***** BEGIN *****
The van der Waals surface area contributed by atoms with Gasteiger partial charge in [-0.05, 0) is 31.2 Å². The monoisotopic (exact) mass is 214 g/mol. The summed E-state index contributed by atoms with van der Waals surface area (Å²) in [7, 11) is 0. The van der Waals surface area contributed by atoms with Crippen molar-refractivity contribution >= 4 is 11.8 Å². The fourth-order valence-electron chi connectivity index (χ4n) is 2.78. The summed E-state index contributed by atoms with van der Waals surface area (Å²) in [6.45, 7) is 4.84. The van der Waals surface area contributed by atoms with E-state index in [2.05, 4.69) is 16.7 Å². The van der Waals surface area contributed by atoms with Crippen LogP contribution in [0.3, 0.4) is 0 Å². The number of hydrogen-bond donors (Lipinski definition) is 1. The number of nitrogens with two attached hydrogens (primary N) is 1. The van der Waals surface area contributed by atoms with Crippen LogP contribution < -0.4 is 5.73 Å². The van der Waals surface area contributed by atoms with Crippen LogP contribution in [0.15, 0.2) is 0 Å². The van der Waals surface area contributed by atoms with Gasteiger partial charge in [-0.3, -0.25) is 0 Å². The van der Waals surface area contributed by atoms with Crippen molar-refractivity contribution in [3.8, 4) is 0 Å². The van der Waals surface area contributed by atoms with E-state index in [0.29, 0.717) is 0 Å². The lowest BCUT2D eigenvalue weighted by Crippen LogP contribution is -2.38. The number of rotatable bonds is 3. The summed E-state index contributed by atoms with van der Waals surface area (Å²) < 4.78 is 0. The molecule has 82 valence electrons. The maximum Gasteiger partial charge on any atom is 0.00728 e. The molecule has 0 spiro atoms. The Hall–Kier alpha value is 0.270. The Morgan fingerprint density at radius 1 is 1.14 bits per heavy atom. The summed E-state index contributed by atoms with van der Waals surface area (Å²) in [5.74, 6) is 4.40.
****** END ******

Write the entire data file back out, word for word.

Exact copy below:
The van der Waals surface area contributed by atoms with Gasteiger partial charge in [-0.05, 0) is 31.2 Å². The monoisotopic (exact) mass is 214 g/mol. The summed E-state index contributed by atoms with van der Waals surface area (Å²) in [7, 11) is 0. The van der Waals surface area contributed by atoms with Crippen molar-refractivity contribution >= 4 is 11.8 Å². The fourth-order valence-electron chi connectivity index (χ4n) is 2.78. The summed E-state index contributed by atoms with van der Waals surface area (Å²) in [6.45, 7) is 4.84. The van der Waals surface area contributed by atoms with E-state index in [2.05, 4.69) is 16.7 Å². The van der Waals surface area contributed by atoms with Crippen LogP contribution in [0.3, 0.4) is 0 Å². The number of hydrogen-bond donors (Lipinski definition) is 1. The number of nitrogens with two attached hydrogens (primary N) is 1. The van der Waals surface area contributed by atoms with Crippen LogP contribution < -0.4 is 5.73 Å². The van der Waals surface area contributed by atoms with Crippen LogP contribution in [0.15, 0.2) is 0 Å². The van der Waals surface area contributed by atoms with Gasteiger partial charge in [-0.3, -0.25) is 0 Å². The van der Waals surface area contributed by atoms with Crippen molar-refractivity contribution in [3.8, 4) is 0 Å². The van der Waals surface area contributed by atoms with E-state index in [0.29, 0.717) is 0 Å². The lowest BCUT2D eigenvalue weighted by Crippen LogP contribution is -2.38. The number of rotatable bonds is 3. The summed E-state index contributed by atoms with van der Waals surface area (Å²) < 4.78 is 0. The molecule has 82 valence electrons. The maximum Gasteiger partial charge on any atom is 0.00728 e. The molecule has 0 spiro atoms. The Hall–Kier alpha value is 0.270. The Morgan fingerprint density at radius 1 is 1.14 bits per heavy atom. The summed E-state index contributed by atoms with van der Waals surface area (Å²) in [5.74, 6) is 4.40.